Russell Westbrook has gotten better every season that he has been in the NBA. Just ten games into his fifth season in the league this year, he is shooting a career-low 38.8 percent from the field.
Despite the low shooting percentage and four point per game drop in scoring, you can make the case that Westbrook has once again improved over the offseason and is playing the best basketball of his career.
Westbrook is also averaging a career-high 8.5 assists per game this season while turning the ball over a career-low 3.0 times per game. Westbrook was up above eight assists per night in his second and third seasons with the Thunder but saw that number drop to just 5.5 per game last season.
James Harden’s increased workload as the team’s playmaker last season is part of why Westbrook was averaging less assists per game. But it wasn’t just that. His mentality was different as he was coming into his own as a scorer averaging a career-best 23.6 points per game last year and shooting a career-best 53.8 true shooting percentage.
What the Thunder need from Westbrook has changed this season since trading Harden and Westbrook seems up to the challenge becoming more of a playmaker. This year we are seeing Serge Ibaka put up significantly more points and look no further than Westbrook as to the reason why.
Ibaka is up to 14.5 points per game this season after averaging less than 10 per game last year. Nearly 80 percent of his field goals are assisted this year with Westbrook assists accounting for over 55 percent of those baskets.
With Harden out, the team knew they would need Ibaka to increase his scoring output and Westbrook has made sure that’s happened. That’s what a good point guard does and this is the next development in Westbrook this season.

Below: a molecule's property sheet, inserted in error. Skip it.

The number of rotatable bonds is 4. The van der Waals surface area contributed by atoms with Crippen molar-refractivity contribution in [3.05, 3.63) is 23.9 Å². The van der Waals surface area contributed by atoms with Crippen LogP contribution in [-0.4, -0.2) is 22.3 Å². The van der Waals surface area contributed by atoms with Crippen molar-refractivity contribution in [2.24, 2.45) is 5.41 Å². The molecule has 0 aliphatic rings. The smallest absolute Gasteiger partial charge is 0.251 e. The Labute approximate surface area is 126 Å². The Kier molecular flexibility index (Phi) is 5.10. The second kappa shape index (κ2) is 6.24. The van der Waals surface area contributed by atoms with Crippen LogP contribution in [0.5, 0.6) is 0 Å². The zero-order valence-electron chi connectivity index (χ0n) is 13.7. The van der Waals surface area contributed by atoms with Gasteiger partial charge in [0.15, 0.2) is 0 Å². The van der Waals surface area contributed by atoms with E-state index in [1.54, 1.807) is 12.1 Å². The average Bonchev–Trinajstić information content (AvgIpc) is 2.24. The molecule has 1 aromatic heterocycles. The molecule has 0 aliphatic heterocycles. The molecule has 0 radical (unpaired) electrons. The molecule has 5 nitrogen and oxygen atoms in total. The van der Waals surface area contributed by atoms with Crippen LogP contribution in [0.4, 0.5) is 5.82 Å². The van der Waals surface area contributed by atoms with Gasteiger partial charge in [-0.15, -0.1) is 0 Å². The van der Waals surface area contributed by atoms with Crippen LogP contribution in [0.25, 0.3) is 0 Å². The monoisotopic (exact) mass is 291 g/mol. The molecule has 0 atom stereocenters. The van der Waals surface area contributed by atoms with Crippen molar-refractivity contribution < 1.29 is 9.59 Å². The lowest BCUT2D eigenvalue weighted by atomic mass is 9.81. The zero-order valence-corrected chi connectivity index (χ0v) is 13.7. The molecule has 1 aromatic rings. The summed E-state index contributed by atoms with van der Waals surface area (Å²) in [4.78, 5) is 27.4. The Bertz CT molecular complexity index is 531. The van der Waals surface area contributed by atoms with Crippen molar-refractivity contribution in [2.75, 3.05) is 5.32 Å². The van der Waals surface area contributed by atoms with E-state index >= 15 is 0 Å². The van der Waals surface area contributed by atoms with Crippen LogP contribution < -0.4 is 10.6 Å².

Westbrook is still having trouble juggling scoring and distributing. It’s still looks to be against his instincts at times to pass off when he is so capable of getting his own shot.
Expect Westbrook to continue to put up high assist totals this season and also expect his shooting numbers to go way up. He’s always been a slow starter in terms of shooting and there’s no reason to think he’ll finish the season below 40 percent.
Westbrook is still scoring 19.6 points per game this year and if he can get his field goal percentage back up to where it was last year around 46 percent, then we can expect close to 25 a night from Westbrook again too.
The ultimate ceiling for Westbrook as a point guard with the Thunder is becoming a 25 and 10 guy, something that has rarely happened in NBA history for point guards. The last time was the 1990-91 season when Denver’s Michael Adams averaged 26.5 points and 10.5 assists per game. Before that, Tiny Archibald did it once and Oscar Robertson did it five times in the 1960’s.
Westbrook isn’t that far off from those kinds of numbers. It’s pretty unlikely he gets there this year but don’t be surprised if he’s in that territory in the near future.